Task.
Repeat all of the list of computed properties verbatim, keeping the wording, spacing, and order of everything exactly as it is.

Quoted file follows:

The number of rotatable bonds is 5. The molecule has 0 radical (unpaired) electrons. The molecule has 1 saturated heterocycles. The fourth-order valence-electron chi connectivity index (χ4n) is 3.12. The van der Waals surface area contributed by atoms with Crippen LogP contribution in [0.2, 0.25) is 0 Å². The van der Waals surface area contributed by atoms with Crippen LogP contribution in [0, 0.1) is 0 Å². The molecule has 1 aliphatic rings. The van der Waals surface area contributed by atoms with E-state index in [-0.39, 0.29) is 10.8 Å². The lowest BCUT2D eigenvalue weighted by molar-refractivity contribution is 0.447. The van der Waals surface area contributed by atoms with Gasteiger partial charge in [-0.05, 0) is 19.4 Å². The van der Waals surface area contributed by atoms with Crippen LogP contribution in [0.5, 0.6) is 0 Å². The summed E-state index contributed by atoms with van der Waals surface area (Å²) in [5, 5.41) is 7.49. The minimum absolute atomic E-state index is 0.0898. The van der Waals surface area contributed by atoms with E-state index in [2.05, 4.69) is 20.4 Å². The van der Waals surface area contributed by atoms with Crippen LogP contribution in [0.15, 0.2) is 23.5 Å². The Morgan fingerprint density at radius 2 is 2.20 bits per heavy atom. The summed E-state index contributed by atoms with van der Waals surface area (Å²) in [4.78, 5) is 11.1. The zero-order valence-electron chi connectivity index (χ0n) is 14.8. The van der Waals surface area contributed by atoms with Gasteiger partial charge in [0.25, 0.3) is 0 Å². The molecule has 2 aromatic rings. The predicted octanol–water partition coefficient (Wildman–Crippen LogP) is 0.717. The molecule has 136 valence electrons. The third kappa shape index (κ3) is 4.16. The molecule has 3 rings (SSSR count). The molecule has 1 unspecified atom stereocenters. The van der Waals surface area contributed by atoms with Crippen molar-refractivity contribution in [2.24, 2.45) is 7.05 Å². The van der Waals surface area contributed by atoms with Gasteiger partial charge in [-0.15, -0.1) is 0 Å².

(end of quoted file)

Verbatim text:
The number of rotatable bonds is 5. The molecule has 0 radical (unpaired) electrons. The molecule has 1 saturated heterocycles. The fourth-order valence-electron chi connectivity index (χ4n) is 3.12. The van der Waals surface area contributed by atoms with Crippen LogP contribution in [0.2, 0.25) is 0 Å². The van der Waals surface area contributed by atoms with Crippen LogP contribution in [0, 0.1) is 0 Å². The molecule has 1 aliphatic rings. The van der Waals surface area contributed by atoms with E-state index in [-0.39, 0.29) is 10.8 Å². The lowest BCUT2D eigenvalue weighted by molar-refractivity contribution is 0.447. The van der Waals surface area contributed by atoms with Gasteiger partial charge in [-0.05, 0) is 19.4 Å². The van der Waals surface area contributed by atoms with Crippen LogP contribution in [0.5, 0.6) is 0 Å². The summed E-state index contributed by atoms with van der Waals surface area (Å²) in [5, 5.41) is 7.49. The minimum absolute atomic E-state index is 0.0898. The van der Waals surface area contributed by atoms with E-state index in [2.05, 4.69) is 20.4 Å². The van der Waals surface area contributed by atoms with Crippen LogP contribution in [0.15, 0.2) is 23.5 Å². The Morgan fingerprint density at radius 2 is 2.20 bits per heavy atom. The summed E-state index contributed by atoms with van der Waals surface area (Å²) in [4.78, 5) is 11.1. The zero-order valence-electron chi connectivity index (χ0n) is 14.8. The van der Waals surface area contributed by atoms with Gasteiger partial charge in [0.25, 0.3) is 0 Å². The molecule has 2 aromatic rings. The predicted octanol–water partition coefficient (Wildman–Crippen LogP) is 0.717. The molecule has 136 valence electrons. The third kappa shape index (κ3) is 4.16. The molecule has 3 rings (SSSR count). The molecule has 1 unspecified atom stereocenters. The van der Waals surface area contributed by atoms with Crippen molar-refractivity contribution in [2.24, 2.45) is 7.05 Å². The van der Waals surface area contributed by atoms with Gasteiger partial charge in [-0.15, -0.1) is 0 Å².